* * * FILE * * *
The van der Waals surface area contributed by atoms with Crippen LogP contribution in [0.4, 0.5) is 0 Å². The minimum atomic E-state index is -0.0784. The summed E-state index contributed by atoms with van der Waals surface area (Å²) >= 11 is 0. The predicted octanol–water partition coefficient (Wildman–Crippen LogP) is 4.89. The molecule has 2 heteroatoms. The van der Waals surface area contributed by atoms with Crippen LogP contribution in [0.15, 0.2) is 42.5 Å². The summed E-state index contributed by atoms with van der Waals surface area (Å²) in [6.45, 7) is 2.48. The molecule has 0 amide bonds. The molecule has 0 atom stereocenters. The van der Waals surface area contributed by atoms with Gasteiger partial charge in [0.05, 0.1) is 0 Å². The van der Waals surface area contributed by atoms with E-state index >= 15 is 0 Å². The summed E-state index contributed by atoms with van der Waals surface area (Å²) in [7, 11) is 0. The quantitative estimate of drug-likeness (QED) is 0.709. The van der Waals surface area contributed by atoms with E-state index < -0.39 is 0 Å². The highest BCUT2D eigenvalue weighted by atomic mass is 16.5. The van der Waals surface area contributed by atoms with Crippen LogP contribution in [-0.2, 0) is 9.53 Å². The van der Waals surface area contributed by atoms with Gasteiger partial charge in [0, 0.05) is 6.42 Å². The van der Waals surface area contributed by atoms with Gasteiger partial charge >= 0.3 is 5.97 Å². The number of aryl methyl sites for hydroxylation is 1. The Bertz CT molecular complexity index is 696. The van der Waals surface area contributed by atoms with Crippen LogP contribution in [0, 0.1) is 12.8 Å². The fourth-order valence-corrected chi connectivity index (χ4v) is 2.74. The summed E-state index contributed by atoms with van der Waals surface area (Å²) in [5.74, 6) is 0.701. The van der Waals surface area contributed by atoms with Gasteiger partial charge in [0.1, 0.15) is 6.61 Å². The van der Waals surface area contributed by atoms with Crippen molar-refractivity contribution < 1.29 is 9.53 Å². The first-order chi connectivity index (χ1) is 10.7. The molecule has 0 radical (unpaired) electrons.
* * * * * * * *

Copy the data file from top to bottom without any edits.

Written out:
The van der Waals surface area contributed by atoms with Crippen LogP contribution in [0.4, 0.5) is 0 Å². The minimum atomic E-state index is -0.0784. The summed E-state index contributed by atoms with van der Waals surface area (Å²) >= 11 is 0. The predicted octanol–water partition coefficient (Wildman–Crippen LogP) is 4.89. The molecule has 2 heteroatoms. The van der Waals surface area contributed by atoms with Crippen LogP contribution in [0.15, 0.2) is 42.5 Å². The summed E-state index contributed by atoms with van der Waals surface area (Å²) in [6.45, 7) is 2.48. The molecule has 0 amide bonds. The molecule has 0 atom stereocenters. The van der Waals surface area contributed by atoms with Gasteiger partial charge in [0.05, 0.1) is 0 Å². The van der Waals surface area contributed by atoms with E-state index >= 15 is 0 Å². The summed E-state index contributed by atoms with van der Waals surface area (Å²) in [7, 11) is 0. The quantitative estimate of drug-likeness (QED) is 0.709. The van der Waals surface area contributed by atoms with E-state index < -0.39 is 0 Å². The highest BCUT2D eigenvalue weighted by atomic mass is 16.5. The van der Waals surface area contributed by atoms with Crippen LogP contribution in [-0.2, 0) is 9.53 Å². The van der Waals surface area contributed by atoms with Gasteiger partial charge in [0, 0.05) is 6.42 Å². The van der Waals surface area contributed by atoms with Gasteiger partial charge >= 0.3 is 5.97 Å². The number of aryl methyl sites for hydroxylation is 1. The Bertz CT molecular complexity index is 696. The van der Waals surface area contributed by atoms with Crippen LogP contribution in [0, 0.1) is 12.8 Å². The fourth-order valence-corrected chi connectivity index (χ4v) is 2.74. The summed E-state index contributed by atoms with van der Waals surface area (Å²) in [5.74, 6) is 0.701. The van der Waals surface area contributed by atoms with Gasteiger partial charge in [0.1, 0.15) is 6.61 Å². The van der Waals surface area contributed by atoms with Crippen molar-refractivity contribution < 1.29 is 9.53 Å². The first-order chi connectivity index (χ1) is 10.7. The molecule has 0 radical (unpaired) electrons.